Each day during World Urban Forum 9, Next City is inviting attendees to visit the World Stage for wide-ranging conversations about the principles enshrined in the New Urban Agenda. On Thursday, Feb. 8, the topics discussed included how New Orleans can create more affordable housing in the face of resistance from the state, technological accessibility, and the discrimination faced by artists with disabilities.

Gallery: World Urban Forum 9, Day Two: Art, Housing and Smart Cities for All

 

World Urban Forum 9, Day One: Conservation, Children’s Cities and More

This week, planners, policymakers and urban practitioners from across the world are gathering in Kuala Lumpur for World Urban Forum 9. This story is part of Next City’s coverage of the Forum. For more stories, visit our World Urban Forum 9 page here.

Each day during World Urban Forum 9, Next City is inviting attendees to visit the World Stage for wide-ranging conversations about the principles enshrined in the New Urban Agenda. On Wednesday, Feb. 7, the topics discussed included how conservation can coexist with development in George Town, Malaysia; the importance of making cities accessible to older people and people with disabilities; and a tool to help cities prevent “resilience” from being just a buzzword.

Gallery: World Urban Forum 9, Day One: Conservation, Children’s Cities and More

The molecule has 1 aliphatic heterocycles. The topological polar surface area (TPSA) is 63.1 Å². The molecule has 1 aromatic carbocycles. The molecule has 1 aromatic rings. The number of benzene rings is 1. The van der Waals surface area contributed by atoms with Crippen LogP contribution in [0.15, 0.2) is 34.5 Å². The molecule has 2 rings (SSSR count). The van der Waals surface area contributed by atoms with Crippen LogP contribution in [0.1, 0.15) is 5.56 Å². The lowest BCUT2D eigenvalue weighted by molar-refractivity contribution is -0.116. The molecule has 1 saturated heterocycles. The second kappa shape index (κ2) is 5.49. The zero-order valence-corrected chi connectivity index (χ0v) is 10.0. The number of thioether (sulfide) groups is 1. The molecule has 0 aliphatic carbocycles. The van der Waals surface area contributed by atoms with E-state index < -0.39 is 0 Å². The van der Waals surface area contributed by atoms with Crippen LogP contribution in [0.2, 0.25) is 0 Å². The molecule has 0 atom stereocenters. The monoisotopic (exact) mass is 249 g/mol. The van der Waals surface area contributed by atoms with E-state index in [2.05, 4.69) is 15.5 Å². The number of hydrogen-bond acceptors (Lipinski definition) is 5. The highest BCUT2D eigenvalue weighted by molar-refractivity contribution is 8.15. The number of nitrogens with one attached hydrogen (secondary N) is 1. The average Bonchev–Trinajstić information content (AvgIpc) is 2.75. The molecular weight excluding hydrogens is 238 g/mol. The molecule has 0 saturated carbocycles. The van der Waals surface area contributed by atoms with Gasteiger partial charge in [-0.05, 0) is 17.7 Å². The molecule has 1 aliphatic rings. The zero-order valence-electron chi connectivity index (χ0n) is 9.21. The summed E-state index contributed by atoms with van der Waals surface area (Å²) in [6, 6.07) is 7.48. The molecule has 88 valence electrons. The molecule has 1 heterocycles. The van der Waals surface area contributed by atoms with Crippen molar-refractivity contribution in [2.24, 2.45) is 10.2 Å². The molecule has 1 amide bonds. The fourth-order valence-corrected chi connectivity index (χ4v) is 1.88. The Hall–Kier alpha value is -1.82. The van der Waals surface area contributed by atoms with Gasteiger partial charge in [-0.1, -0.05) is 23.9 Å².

The Best and Worst Urban Trends of 2016

(AP Photo/ Shakh Aivazov)

While 2016 is poised to go down as a tough year all around, there were some bright spots amid the losses. We had more real talk around urban design than ever before, from planners letting go of the rational to a design guide offering up the sage advice, “don’t be a dick.” And although the year brought stark reminders that racial inequality in the U.S. is alive, well and dangerous, 2016 also saw a number of new racial justice initiatives in cities, including the first U.S. memorial to lynching victims announced for Montgomery, Alabama. On the legislative level, cities are stepping up to promote equity in the form of paid leave, protections for gig workers and cutting ties with socially irresponsible banks

On the other end of the spectrum, the U.S. President elected this year will enter the White House without anyone who holds deep urban policy expertise in his cabinet, putting cities at a disadvantage and threatening the achievements of the last eight years. The mixed messages we have heard from Treasury appointee Steven Mnuchin and from HUD appointee Ben Carson do little to assuage those fears.

From the good to the bad to the downright perplexing, here’s our take on the most influential urban trends of 2016.

 

Next City’s 2016 Year in Review

Our features are made possible with generous support from The Ford Foundation.

 

Bike-Share Isn’t Just for Big Cities

Sponsored content from Zagster. Sponsored content policy

Bike-sharing should be for everyone — not just big cities. Yet when bike-shares first cropped up in the United States more than a decade ago, technological, financial and logistical demands confined them primarily to large metropolitan areas.

Smaller cities lacked the big budgets necessary to install sweeping systems full of depreciating assets. Nor did they have the finances to hire all the staff needed to operate and maintain bike-shares. So even were they able to implement small systems scaled to their needs, they still had no realistic way to pay for all the upkeep.

However, with technological innovations and new business models, smaller communities are breaking down barriers to entry and launching successful bike-sharing systems that are tailored to their needs and built within their means.